Oxford History Facts and Timeline

(Oxford, Oxfordshire, England)

Bodleian Library pictureThe history of Oxford is so closely tied up with its university that it's hard to extricate one from the other. This 'city of dreaming spires', however, has a rich heritage in its own right.

Evidence of ancient settlements on the present-day site of the city can be found in abundance. Port Meadow was once the site of a Bronze Age camp. The university grounds have also brought forward a wealth of archaeological finds that date back to pre-historic times. The first signs of a community on the site are thought to date from the 8th century AD, when a monastery was founded on the site of Christ Church. Oxford probably owes its name to the ford that allowed people to cross the River Thames at that time.

Medieval Oxford History

In 1066, the Normans arrived in the city and quickly made their presence felt. Lord Robert D'Oily was appointed governor and, in 1071, he succeeded in building a heavily fortified Oxford Castle. Years later, it was to become the scene of a rather dramatic event. Queen Matilda, who was holding the city against her enemy King Stephen, found herself besieged within its walls. However, at some point during the snowy winter of 1142, she managed to lower herself on ropes wearing a white dress, and escaped.

Several religious communities were also set up at this time. It's believed that the city became a centre for training clerics and it is from these that Oxford University evolved. The first written evidence of a university here can be found in 12th-century records. Certainly, by the 13th century, Oxford University was firmly established. Students came to study from all over Europe.

Photo of the Radcliffe CameraThe university's growth was not without conflict. In particular, there was evidence of growing dissension between 'town' and 'gown'. This resulted in a decree that students had to henceforth live in approved halls. Later, these halls were replaced by individual colleges, the earliest of which was University College, created in 1249. The colleges of Balliol and Merton also date from the mid-13th century. In the late 15th century, new colleges were founded to allow for an increase in students.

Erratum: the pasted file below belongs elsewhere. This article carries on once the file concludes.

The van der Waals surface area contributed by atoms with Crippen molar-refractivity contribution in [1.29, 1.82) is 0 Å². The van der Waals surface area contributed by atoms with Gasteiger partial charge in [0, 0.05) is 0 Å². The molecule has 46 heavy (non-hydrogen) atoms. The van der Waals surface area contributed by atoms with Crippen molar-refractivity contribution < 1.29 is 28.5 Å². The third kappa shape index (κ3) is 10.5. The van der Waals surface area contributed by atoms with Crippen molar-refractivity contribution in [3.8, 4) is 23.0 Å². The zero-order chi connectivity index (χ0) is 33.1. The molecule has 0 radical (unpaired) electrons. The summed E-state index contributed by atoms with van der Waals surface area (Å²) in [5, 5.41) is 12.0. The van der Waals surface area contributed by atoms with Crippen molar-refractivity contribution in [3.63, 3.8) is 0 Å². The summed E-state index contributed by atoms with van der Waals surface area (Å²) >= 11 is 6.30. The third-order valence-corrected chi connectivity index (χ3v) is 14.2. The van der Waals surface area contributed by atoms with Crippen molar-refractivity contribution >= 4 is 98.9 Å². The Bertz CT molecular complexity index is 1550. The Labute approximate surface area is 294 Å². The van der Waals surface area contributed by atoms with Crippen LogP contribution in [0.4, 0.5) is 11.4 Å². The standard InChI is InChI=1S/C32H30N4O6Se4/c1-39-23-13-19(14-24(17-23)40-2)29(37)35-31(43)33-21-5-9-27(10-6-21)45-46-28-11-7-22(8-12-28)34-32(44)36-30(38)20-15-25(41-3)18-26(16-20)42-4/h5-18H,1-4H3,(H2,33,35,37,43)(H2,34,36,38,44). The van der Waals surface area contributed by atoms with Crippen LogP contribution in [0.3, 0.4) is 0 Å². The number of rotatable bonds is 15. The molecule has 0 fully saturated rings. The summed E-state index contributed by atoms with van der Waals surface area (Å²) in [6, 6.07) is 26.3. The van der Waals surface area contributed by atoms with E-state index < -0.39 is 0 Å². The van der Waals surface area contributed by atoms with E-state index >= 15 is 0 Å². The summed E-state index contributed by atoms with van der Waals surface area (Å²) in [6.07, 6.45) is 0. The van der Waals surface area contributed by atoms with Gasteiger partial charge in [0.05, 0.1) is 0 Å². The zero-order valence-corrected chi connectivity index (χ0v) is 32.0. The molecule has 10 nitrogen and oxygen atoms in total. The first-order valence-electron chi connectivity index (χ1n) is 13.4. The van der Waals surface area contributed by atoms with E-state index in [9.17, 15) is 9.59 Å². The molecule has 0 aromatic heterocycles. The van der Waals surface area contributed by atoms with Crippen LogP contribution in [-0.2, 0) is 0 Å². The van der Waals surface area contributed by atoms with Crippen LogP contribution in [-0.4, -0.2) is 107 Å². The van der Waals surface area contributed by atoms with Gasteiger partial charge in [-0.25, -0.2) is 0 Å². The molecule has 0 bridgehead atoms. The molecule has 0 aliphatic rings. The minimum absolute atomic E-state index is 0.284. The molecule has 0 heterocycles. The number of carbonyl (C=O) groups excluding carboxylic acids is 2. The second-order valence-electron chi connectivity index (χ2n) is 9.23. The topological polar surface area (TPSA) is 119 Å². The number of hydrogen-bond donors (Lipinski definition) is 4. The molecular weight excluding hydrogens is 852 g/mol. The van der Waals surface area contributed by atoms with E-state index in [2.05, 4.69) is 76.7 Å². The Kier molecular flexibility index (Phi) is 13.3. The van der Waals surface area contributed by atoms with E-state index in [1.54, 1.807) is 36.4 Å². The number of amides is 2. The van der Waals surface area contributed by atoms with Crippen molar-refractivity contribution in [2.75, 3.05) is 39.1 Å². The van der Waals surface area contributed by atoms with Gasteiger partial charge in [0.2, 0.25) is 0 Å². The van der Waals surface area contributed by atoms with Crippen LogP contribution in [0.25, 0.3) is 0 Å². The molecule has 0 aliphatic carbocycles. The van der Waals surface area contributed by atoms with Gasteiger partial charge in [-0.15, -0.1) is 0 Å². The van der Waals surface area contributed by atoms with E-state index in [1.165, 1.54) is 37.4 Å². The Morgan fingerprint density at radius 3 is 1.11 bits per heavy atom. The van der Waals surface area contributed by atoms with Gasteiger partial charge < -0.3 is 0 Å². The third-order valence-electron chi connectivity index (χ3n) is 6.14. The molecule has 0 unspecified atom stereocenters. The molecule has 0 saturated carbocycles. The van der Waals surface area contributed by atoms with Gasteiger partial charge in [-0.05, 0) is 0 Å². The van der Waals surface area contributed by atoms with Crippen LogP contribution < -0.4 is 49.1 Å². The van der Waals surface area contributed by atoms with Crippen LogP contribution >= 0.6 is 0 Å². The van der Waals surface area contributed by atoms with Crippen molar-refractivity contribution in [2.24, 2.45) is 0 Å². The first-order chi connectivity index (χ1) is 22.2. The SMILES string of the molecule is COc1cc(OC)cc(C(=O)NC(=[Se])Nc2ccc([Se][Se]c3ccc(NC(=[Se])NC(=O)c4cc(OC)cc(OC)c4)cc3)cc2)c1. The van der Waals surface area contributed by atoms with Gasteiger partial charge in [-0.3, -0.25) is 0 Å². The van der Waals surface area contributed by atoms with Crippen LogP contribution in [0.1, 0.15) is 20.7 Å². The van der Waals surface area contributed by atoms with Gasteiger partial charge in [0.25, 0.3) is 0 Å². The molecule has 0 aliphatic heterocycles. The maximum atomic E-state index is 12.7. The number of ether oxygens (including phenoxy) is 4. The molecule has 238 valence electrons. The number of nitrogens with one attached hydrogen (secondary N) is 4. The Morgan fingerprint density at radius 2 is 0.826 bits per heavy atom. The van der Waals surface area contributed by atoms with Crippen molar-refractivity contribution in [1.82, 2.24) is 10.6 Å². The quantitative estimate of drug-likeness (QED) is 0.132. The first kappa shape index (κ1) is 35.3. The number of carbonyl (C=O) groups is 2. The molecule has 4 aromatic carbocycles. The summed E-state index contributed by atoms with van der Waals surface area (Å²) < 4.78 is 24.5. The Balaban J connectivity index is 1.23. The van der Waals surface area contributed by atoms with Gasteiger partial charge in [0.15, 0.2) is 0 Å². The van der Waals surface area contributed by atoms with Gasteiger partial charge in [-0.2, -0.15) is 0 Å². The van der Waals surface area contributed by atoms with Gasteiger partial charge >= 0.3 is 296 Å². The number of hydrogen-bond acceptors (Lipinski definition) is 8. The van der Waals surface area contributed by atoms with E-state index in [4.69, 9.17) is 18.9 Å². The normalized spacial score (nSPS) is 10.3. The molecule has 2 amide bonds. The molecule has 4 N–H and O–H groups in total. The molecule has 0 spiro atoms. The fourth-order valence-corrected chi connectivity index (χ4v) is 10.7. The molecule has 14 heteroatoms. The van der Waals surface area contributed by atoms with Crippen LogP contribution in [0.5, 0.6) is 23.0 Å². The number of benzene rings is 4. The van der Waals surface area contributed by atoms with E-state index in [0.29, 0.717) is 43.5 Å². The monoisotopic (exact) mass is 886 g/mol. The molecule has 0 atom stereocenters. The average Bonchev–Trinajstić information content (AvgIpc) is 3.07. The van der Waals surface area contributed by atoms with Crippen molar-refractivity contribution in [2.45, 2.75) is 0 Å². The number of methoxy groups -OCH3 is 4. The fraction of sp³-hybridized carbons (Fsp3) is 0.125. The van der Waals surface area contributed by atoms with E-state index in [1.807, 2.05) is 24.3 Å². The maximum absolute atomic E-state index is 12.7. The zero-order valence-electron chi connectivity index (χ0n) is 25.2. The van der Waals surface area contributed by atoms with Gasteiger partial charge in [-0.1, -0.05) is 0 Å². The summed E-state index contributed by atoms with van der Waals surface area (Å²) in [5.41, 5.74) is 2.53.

From the Tudors to the 17th Century

During Henry VIII's reign, Oxford University moved away from its religious origins, introducing other subjects, such as law, medicine and Greek. Henry's Anglican reforms were carried on by Queen Mary. She ordered the trial of the Oxford Martyrs in 1555. Archbishop Thomas Cranmer, Hugh Latimer and Nicholas Ridley were all burnt at the stake on what is now named Broad Street.

The city went on to play an important role during the English Civil War. King Charles set up his headquarters here and the university's colleges contributed to royalist funds. During the Siege of Oxford in 1646, the city eventually ceded.

From the 18th Century to Today

The city grew apace from the start of its 18th century history. The Radcliffe Infirmary was built, as was the Magdalen Bridge. A Bluecoat School was also opened. In 1790, a canal was built that connected the city with Coventry. A later canal linked the city with the River Thames at Isis Lock. The arrival of a railway in 1844 linked Oxford and London, helping to fuel the city's growth.

In the early 20th century, the city became a major player in the publishing industry. During that period, William Morris also started his Morris Motor Company in nearby Cowley, thus establishing Oxford as a centre for car manufacturing until its eventual decline from the 1980s on.

In 1954, a young medical student called Roger Bannister raised Oxford's profile when he ran the first officially recognised four-minute mile on the running track at Iffley Road.